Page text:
It’s official: Colorado taxpayers can expect to receive at least $500 in the mail by September, thanks to legislation signed by Gov. Jared Polis on Monday.
The new law, Senate Bill 233, will refund up to 85% of excess state revenue collected last year. This expedites the Taxpayer's Bill of Rights refund — originally scheduled for the spring of 2023 — to mere months before the November election.
The refund amounts will depend on state revenue, though current estimates say the checks will be at least $500 for individual tax filers and $1,000 for joint filers. Taxpayers will receive equal payments, regardless of income.
“We are helping Coloradans deal with inflation by getting people back their hard-earned money this summer,” Polis said. “We are providing immediate relief for hardworking Coloradans by sending rebate checks back quickly because there’s no reason the government should hold onto your hard-earned money any longer than it has to.”
Polis said 3.1 million Coloradans will receive the refund directly in the mail in August or September. The refund is available for full-time residents who file their 2021 tax returns by June 30. If filing after June 30 but by the extended filing deadline on Oct. 17, they’ll get their check in January.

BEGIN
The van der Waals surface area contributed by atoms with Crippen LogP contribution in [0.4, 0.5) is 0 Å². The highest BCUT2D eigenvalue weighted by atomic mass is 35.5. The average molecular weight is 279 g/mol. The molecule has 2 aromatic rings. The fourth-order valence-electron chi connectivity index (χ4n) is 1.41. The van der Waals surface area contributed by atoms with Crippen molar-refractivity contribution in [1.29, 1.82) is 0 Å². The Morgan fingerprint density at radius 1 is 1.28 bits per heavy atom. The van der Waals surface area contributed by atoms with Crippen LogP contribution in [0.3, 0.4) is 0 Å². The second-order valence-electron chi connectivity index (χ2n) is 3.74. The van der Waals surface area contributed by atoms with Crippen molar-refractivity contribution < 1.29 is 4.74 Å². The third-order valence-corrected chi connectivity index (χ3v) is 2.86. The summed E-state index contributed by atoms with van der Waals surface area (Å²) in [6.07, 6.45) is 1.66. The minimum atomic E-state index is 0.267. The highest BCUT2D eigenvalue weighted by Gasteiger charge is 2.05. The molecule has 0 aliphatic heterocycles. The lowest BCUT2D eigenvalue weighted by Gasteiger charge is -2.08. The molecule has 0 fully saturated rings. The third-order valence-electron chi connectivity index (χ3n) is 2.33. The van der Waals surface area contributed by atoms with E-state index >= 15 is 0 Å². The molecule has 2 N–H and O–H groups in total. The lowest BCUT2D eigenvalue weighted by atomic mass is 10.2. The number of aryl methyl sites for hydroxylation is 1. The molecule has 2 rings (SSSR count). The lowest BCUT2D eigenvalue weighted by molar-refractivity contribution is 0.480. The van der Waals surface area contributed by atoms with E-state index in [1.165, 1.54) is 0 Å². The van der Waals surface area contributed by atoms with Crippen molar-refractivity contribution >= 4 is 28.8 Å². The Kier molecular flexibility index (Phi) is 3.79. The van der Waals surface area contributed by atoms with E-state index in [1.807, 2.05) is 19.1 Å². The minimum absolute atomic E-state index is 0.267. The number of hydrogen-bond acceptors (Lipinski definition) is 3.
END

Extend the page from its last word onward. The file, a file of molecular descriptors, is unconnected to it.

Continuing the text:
The governor and Democratic leaders said the expedited refund will help Colorado families afford basic necessities such as gas and groceries amid skyrocketing prices and inflation.
Republican critics have called the refund an effort to buy votes before the November election, an accusation Polis’ spokesman Conor Cahill called an "intellectually dishonest and cynical view."
“Coloradans are feeling the pain of inflation because of the pandemic, and they need our help,” said Sen. Nick Hinrichsen, D-Pueblo, who sponsored SB-233. “That’s why we’re taking action to provide immediate support to families and individuals in the form of direct relief to taxpayers.”
Despite the accusations, the bill passed the legislature with comfortable bipartisan support, receiving a 54-11 vote in the House and a 24-11 vote in the Senate earlier this month.